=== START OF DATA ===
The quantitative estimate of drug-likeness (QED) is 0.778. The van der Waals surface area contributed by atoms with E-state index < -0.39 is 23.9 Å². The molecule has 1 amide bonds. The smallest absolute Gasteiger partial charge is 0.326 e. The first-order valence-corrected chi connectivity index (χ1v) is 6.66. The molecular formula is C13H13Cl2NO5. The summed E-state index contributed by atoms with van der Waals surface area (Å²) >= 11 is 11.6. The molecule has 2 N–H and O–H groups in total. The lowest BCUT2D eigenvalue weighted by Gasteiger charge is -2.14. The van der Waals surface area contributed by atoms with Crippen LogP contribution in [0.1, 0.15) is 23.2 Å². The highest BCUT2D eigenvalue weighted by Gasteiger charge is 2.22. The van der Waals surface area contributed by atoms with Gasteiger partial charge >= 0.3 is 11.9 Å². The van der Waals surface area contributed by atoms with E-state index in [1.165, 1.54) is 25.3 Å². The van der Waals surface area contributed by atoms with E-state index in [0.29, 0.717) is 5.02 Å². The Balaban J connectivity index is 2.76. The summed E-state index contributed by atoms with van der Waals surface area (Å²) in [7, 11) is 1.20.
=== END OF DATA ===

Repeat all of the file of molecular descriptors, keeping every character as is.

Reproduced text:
The quantitative estimate of drug-likeness (QED) is 0.778. The van der Waals surface area contributed by atoms with E-state index < -0.39 is 23.9 Å². The molecule has 1 amide bonds. The smallest absolute Gasteiger partial charge is 0.326 e. The first-order valence-corrected chi connectivity index (χ1v) is 6.66. The molecular formula is C13H13Cl2NO5. The summed E-state index contributed by atoms with van der Waals surface area (Å²) >= 11 is 11.6. The molecule has 2 N–H and O–H groups in total. The lowest BCUT2D eigenvalue weighted by Gasteiger charge is -2.14. The van der Waals surface area contributed by atoms with Crippen LogP contribution in [0.1, 0.15) is 23.2 Å². The highest BCUT2D eigenvalue weighted by Gasteiger charge is 2.22. The van der Waals surface area contributed by atoms with Gasteiger partial charge >= 0.3 is 11.9 Å². The van der Waals surface area contributed by atoms with E-state index in [1.165, 1.54) is 25.3 Å². The van der Waals surface area contributed by atoms with E-state index in [0.29, 0.717) is 5.02 Å². The Balaban J connectivity index is 2.76. The summed E-state index contributed by atoms with van der Waals surface area (Å²) in [7, 11) is 1.20.